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I am reading Gödel's proof book. But there is sentences that i cannot understand.

"One of them "From a fixed set of axioms and a fixed set of typographical rules, one could shunt symbols around and produce new strings of symbols, called “theorems.”. "

Other is

"A couple of decades later, Gödel began to doubt this noble vision, and one day, while studying the extremely austere patterns of symbols in these volumes, he had a flash that those patterns were so much like number patterns that he could in fact replace each symbol by a number and reperceive all of Principia Mathematica not as symbol shunting but as number crunching (to borrow a modern term)."

I could not understand what the word "shunt" means. Also "number chrunching". Could you explain these phrases for me?

  • shunt probably means derivate (not the analytic operation of differentiate) and number crunching a mathematical work which is executed by people or computers that it takes time but easy to do. – Alejandro Dec 19 '15 at 22:12
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    one could push symbols around – Kreiri Dec 19 '15 at 23:02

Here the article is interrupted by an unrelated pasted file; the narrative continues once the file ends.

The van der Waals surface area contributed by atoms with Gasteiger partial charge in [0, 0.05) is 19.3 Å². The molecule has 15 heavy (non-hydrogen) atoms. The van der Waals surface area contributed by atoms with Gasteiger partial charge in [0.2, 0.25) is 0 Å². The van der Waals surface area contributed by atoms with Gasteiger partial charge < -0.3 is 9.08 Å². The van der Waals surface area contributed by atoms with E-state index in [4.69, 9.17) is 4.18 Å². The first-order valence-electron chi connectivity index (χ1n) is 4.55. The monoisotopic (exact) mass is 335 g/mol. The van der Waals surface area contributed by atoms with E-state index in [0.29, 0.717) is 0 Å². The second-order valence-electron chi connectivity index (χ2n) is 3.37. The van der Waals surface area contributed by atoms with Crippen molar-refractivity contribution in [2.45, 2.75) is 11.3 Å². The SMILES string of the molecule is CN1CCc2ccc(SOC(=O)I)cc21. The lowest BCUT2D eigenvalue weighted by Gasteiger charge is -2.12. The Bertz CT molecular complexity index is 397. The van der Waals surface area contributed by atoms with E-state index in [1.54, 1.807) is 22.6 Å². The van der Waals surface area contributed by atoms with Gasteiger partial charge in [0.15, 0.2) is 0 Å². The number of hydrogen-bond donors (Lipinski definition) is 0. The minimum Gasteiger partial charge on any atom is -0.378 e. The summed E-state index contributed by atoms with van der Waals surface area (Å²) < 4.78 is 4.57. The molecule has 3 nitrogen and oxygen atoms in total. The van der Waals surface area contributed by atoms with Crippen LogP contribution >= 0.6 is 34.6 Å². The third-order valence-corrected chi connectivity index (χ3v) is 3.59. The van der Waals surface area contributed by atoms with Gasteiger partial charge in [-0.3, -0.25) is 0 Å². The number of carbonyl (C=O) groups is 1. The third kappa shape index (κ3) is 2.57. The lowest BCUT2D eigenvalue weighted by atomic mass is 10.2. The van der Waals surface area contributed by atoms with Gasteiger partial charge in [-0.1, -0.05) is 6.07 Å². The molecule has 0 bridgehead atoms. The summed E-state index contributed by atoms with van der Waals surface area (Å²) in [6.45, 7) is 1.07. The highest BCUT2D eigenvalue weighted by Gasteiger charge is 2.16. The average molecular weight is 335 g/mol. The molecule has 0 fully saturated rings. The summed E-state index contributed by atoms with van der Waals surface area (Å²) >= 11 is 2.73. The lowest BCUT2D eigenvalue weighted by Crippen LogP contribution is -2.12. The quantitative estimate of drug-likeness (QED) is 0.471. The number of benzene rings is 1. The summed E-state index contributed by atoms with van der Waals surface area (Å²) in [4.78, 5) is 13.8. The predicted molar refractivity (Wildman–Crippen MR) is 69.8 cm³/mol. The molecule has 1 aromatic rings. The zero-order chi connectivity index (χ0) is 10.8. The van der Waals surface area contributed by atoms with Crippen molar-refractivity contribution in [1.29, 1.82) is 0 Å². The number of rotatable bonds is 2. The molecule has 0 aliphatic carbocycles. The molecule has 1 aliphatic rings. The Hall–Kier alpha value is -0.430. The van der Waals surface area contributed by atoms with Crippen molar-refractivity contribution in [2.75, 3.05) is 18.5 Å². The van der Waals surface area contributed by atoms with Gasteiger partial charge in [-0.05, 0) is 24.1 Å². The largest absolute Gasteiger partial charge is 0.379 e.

• I am guessing this is more of a math question than a language one, given the context. Maybe ask on math SE? – user3169 Dec 19 '15 at 23:26
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shunt

In that context I think it means what its dictionary definition is. From Merriam-Webster:

to move (someone or something) to a different and usually less important or noticeable place or position

So that is, to move symbols around; rearrange; shuffle; etc. I don't think the "usually less important or noticeable" part of that definition applies here.

"Number crunching" is an idiom that basically means doing a lot of relatively basic but highly tedious math, or doing a lot of boring mathematical work. It generally refers to more concrete, arithmetic work, rather than conceptual or abstract mathematical actions.

In that second sentence you quoted, Gödel is talking about the difference between the more abstract manipulation of symbols vs. the more concrete arithmetic manipulation of numbers.

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